Another aspect of civilian reductions came into play through the BRAC Act, the law that mandated the realignment or closure of more than a hundred Army installations between 1 January 1990 and 30 September 1995. During the first stage of BRAC, a model, Cost of Base Realignment Actions (COBRA), was developed to translate civilian employee responses to BRAC into expenses/savings. According to COBRA, if a hundred civilian positions were moved elsewhere as part of a base consolidation, only thirty-two affected employees would agree to relocate. If that experience held true as BRAC proceeded, the Army would achieve a significant reduction in civilian personnel strength. Cost savings, however, would not appear quickly, since the Army would pay permanent change-of-station costs for those who relocated and either reduction-in-force (RIF) or terminal leave pay for those who did not relocate.

Active Component Drawdown

Army active component strength stood at 765,287 at the beginning of FY 90, and at 728,252 at the end of the same year, and at 706,160 by the end of FY 91. To achieve the goals of strength reduction and quality enhancement as well as acceleration of the FY 90 and 91 reduction, the Army addressed policies to two populations, personnel in uniform and recruit prospects. The VANGUARD Task Force had begun reducing personnel in uniform by identifying 12,750 military positions for conversion to civilian positions. To achieve a greater strength reduction, however, the Army confronted the major risk to morale posed by involuntary separations. To minimize involuntary separations, HQDA initiated the several programs discussed below during FY 90 and 91.

Enlisted force totaled 623,523 in FY 90, and the Army applied both voluntary and involuntary policies to reduce it. Among the involuntary policies was the bar to reenlistment, a measure whereby soldiers who lacked the requisite qualifications for reenlistment were placed on probation. These soldiers could opt for voluntary separation at any time during a six-month review period, or attempt to correct performance deficiencies. If a soldier had not made acceptable progress toward correcting an identified deficiency by the first six-month review, the soldier's commander had two options: initiate separation on grounds of unsatisfactory performance or misconduct, or grant a second six-month review period. If the soldier did not make acceptable progress during the second six-month review, the commander was required to initiate separation proceedings. Application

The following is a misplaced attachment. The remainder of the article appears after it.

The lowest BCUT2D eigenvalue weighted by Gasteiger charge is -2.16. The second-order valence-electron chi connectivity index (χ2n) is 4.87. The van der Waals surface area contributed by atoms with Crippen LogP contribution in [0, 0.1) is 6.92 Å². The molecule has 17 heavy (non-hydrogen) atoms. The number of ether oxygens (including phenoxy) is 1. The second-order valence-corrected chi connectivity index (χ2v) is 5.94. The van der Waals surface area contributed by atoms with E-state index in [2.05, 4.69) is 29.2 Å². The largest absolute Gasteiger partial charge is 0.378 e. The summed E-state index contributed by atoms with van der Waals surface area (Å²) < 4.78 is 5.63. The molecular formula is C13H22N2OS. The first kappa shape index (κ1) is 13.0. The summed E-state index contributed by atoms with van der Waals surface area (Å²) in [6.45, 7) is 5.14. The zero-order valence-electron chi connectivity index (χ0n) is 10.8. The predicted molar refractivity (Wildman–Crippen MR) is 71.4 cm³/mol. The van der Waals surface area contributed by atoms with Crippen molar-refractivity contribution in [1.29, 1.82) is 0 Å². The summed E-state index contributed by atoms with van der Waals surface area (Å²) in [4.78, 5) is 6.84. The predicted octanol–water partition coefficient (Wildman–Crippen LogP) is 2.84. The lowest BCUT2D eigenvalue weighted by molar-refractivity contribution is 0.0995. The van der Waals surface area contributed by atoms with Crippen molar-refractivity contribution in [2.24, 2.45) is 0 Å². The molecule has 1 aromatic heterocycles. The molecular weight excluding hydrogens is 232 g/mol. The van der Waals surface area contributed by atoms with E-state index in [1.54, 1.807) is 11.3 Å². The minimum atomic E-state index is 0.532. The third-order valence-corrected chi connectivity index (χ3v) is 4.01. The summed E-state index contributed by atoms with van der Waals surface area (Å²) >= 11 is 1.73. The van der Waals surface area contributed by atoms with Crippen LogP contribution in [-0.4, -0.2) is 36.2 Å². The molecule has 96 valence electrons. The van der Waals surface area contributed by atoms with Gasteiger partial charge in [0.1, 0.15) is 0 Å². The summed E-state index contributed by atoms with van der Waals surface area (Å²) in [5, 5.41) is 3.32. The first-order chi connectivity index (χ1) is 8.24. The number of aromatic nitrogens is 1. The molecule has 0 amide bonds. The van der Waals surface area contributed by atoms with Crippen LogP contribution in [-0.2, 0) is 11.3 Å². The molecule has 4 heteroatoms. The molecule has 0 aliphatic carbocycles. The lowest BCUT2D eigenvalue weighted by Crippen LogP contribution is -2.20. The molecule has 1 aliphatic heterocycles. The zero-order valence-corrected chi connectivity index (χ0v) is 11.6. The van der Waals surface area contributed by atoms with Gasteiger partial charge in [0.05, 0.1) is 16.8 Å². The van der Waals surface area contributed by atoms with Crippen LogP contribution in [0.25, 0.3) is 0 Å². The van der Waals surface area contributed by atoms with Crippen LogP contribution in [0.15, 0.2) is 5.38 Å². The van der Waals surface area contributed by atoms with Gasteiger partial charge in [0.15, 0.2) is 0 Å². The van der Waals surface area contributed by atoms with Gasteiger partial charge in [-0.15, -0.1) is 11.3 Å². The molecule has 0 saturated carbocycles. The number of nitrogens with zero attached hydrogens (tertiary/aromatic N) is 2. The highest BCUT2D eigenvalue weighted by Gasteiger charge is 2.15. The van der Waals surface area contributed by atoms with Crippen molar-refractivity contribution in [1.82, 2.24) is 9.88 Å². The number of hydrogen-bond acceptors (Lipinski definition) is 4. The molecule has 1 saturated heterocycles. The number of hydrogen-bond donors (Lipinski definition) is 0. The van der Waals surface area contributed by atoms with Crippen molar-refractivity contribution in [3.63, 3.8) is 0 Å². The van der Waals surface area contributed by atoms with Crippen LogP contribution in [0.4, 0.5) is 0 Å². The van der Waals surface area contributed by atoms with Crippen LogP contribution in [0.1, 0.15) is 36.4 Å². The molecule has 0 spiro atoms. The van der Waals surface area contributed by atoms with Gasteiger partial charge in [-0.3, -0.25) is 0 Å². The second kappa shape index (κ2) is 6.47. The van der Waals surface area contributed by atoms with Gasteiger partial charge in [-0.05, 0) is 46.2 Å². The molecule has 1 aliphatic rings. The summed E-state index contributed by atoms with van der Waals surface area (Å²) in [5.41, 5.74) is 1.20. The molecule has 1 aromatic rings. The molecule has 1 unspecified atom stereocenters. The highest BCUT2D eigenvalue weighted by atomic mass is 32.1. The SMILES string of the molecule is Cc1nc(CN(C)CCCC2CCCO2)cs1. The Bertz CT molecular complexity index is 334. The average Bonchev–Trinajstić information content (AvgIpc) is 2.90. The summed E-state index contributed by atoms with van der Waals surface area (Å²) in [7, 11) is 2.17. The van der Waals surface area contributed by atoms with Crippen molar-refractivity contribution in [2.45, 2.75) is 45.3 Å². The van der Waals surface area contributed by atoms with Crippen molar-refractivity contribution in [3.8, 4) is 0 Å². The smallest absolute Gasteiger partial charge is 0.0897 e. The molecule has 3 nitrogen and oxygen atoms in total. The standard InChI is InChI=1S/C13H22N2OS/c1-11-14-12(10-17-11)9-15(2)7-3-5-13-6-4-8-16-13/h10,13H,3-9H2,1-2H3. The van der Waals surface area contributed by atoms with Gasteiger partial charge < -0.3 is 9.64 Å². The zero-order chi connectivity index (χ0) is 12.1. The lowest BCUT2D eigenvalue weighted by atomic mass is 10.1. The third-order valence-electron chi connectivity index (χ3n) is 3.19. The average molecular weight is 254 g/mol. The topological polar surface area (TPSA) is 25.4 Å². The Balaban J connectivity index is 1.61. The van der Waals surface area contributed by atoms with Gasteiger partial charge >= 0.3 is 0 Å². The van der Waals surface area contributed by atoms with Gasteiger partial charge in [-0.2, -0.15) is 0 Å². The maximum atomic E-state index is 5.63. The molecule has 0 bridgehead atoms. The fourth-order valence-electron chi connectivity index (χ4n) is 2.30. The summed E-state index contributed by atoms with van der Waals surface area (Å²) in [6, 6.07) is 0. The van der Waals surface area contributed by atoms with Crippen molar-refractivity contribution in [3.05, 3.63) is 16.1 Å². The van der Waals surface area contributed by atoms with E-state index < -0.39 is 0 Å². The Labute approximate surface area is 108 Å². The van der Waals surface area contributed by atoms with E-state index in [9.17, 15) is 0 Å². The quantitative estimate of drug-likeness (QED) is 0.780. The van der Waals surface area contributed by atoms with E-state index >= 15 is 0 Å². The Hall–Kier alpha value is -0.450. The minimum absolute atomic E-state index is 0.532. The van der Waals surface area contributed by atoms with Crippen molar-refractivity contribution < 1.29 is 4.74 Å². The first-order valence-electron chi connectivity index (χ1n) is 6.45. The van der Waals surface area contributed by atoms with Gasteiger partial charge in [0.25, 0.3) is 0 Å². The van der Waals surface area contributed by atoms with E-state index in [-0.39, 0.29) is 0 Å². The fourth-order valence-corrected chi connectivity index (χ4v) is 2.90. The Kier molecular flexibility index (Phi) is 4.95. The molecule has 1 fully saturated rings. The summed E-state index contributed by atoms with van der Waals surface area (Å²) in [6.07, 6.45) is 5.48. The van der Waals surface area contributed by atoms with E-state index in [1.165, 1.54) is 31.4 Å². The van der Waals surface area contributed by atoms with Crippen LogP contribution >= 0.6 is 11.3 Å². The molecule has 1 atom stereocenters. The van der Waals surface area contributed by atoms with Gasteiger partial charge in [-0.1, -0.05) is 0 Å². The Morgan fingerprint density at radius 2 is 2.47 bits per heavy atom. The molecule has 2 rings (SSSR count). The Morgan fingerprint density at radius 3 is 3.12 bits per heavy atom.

of bars to reenlistment, in addition to other separation routes (resignation, retirement, and court-martial) reduced enlisted strength to 602,542 by the end of FY 91.

The active component officer corps, which totaled 104,735 in FY 90 and included 89,599 commissioned officers and 15,136 warrant officers, was also subjected to voluntary and involuntary strength reduction policies. To minimize the negative impact of a possible RIF and to eliminate 2,600 officers by the end of FY 90, the Army convened the first Regular Army (RA) Probationary/Conditional Voluntary Indefinite (CVI) Selection Board in March 1990. The CVI board considered first lieutenants of year groups 1986 and 1987, if not already on a promotion list for captain and for retention on active duty. These two year groups were selected primarily because losses from them would not cause severe undersizing among company-grade officers, and affected officers were young enough to convert to civilian occupations. From the two-year groups, the CVI board reviewed the files of approximately 4,950 officers, who had a choice to apply for voluntary early separation during the process, and selected approximately 85 percent for retention. The 15 percent not retained totaled 750 officers. RIF proceedings were planned for both company- and field- grade officers, but manpower needs for Operation DESERT SHIELD/DESERT STORM forced their suspension. The cumulative result of officer accessions, separations, and operations in Southwest Asia, brought active component officer corps strength at the end of FY 91 to 103,611, or 88,665 commissioned officers and 14,946 warrant officers.

In an effort to minimize involuntary separations, HQDA planned to offer both officer and enlisted personnel a package of economic incentives. Two economic incentives were approved in FY 91-Voluntary Separation Incentives (VSI) and Special Separation Benefits (SSB). Officers and enlisted soldiers with more than six, but less than twenty years of service had the choice of either incentive. Different formulas determined the amount of each incentive. VSI provided for one payment a year equal to 2.5 percent of the separating member's final monthly basic pay multiplied by twelve and multiplied again by the member's years of active service. The once-a-year payment was to be made for twice the number of years of service. Partial years, measured in twelfths, also affected the annual payments. SSB provided a lump-sum payment upon separation equal to 15 percent of the separating member's final monthly basic pay multiplied by twelve and multiplied again by the member's years of active service. Partial years also affected SSB payments.